Accountancy

How accountants are using the Making Tax Digital (MTD) roadmap to digitise client services

Modulr By Modulr on 4 May 2021   •   4 mins read
<span id="hs_cos_wrapper_name" class="hs_cos_wrapper hs_cos_wrapper_meta_field hs_cos_wrapper_type_text" style="" data-hs-cos-general-type="meta_field" data-hs-cos-type="text" >How accountants are using the Making Tax Digital (MTD) roadmap to digitise client services</span>


The UK’s taxation system dates back to over 200 years. Until recently, most accountants completed tax filings for clients by keying data from a shoebox of receipts into Excel or a desktop accounting package.

However, this is changing with the rollout of MTD, which will eventually require all businesses and individuals to maintain digital records by utilising software that connects directly to HMRC. This has been a key contributor to increasing the adoption of MTD compliant cloud accounting software and is facilitating businesses adopting a fully digital audit trail.

This benefits both firms and their clients, with close to real-time data and automation capabilities empowering accountants to provide advice on timely management information. This seamless flow of data is also allowing accountants to complete compliance filings with more ease, and if they choose to do so, take on additional clients to scale up their practices.


The MTD Roadmap

MTD is being introduced with the aim of the UK becoming one of the most digitally advanced tax administrations in the world. This will make it easier and more efficient for accountants and businesses to complete tax filings and make sure that they pay the right amount of tax.

MTD for VAT was first rolled out from 2019. All VAT-registered businesses with a turnover above the taxable threshold (£85,000) are now required to submit their quarterly returns with MTD compliant software.

The latest HMRC figures reveal that over 1.4 million businesses have signed up to MTD, with over four million VAT returns being submitted.


It is planned that MTD for income tax will be introduced from April 2023, with corporation tax to follow from 2026.

While there are short-term technological workarounds to making MTD submissions with bridging software (connecting Excel to HMRC), businesses and their accountants should switch to MTD compliant software to reap the many benefits that being in the cloud can bring.

Presently, HMRC has an extensive list for VAT and is publishing a list for income tax in advance of its mandate.


Automation

Many firms are changing from desktop to cloud-based software earlier than previously planned in order to comply with MTD, which is allowing accountants and businesses to benefit from automation and to use technology to complete tasks in an efficient and fast manner.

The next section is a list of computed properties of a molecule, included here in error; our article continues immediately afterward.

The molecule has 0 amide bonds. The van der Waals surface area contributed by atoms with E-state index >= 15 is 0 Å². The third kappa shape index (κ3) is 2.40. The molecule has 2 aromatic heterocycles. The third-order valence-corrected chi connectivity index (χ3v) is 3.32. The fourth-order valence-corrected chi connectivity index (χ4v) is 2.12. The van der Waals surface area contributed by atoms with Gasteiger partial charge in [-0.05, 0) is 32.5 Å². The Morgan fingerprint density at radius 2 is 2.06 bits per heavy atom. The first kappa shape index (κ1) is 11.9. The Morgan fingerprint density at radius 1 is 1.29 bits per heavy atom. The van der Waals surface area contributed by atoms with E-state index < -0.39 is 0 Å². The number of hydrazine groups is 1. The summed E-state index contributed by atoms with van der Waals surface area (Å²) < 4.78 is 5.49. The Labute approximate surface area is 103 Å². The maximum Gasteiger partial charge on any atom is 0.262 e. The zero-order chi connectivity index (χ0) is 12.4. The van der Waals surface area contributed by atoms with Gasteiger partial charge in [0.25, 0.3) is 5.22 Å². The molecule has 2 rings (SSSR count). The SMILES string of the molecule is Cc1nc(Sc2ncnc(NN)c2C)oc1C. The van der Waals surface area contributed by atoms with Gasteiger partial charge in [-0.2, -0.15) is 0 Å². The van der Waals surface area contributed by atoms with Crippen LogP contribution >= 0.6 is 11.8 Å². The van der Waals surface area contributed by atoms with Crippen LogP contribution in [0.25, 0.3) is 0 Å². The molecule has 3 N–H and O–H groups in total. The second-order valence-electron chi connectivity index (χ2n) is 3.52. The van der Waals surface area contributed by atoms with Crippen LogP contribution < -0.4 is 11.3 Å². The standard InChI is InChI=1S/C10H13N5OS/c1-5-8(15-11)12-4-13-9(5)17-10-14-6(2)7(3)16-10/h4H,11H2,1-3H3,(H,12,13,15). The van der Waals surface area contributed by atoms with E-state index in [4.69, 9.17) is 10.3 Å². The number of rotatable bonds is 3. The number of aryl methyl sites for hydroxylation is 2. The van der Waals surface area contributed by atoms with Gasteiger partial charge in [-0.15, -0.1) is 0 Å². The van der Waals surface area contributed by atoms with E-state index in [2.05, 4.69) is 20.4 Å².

These cloud-based tools automate most of the workflow associated with bookkeeping. Manual entry is significantly reduced by software pulling bank feeds into core packages and third-party receipt scanning tools capturing data from invoices and receipts.

Automated bank reconciliation features commonly include looking for matching data on bank lines and invoices/receipts (e.g. the name of the vendor and the same transaction value on both the bank line and receipt) and a rules-based approach to automatically code frequently occurring bank lines, such a taking Transport for London to the travel category.

Many payment processes can also be automated by using tools such as the Modulr Payments Dashboard. This allows accountants to easily manage payments on behalf of their clients by using the dashboard to create a seamless workflow; connecting accounting software and bank accounts so that payments can be made in a timely and efficient manner, before being automatically reconciled and marked as paid.


Scalability

An additional benefit of MTD and the move to automation is that accounting firms can have the capacity to serve a larger number of clients.

Compliance workflows are becoming easier to manage thanks to a continuous, near real-time flow of bank and receipt data, allowing accountants to keep a more regular eye on their clients.

At a minimum, accountants review the client’s digital data once per quarter, in line with VAT submissions. This leads to higher integrity data, which requires fewer adjustments and gives firms additional bandwidth to take on new clients.

Additionally, this allows junior staff members to develop and become involved in MTD tax filings, with senior members with specialist tax knowledge just needing to review their work.


Productivity

MTD also has the potential to solve the UK’s low levels of productivity (a UK worker’s output over five days is completed by their German equivalent over four); something which has been on policymakers’ agendas since the financial crisis.

The required shift to digital record-keeping is likely to enhance accounting firms and their clients' productivity levels. Accounting professionals are spending less time on manual data entry by leveraging automation, and clients can benefit from closer to real-time insights to make better decisions; optimising the use of resources and capital to enhance their productivity.

So, while some accountants may encounter short term disruption to update their software, the introduction of MTD and the digitisation that it brings should be embraced as, over the longer term, it will create opportunities for both firms and businesses and make the UK economy fit for the 21st Century.



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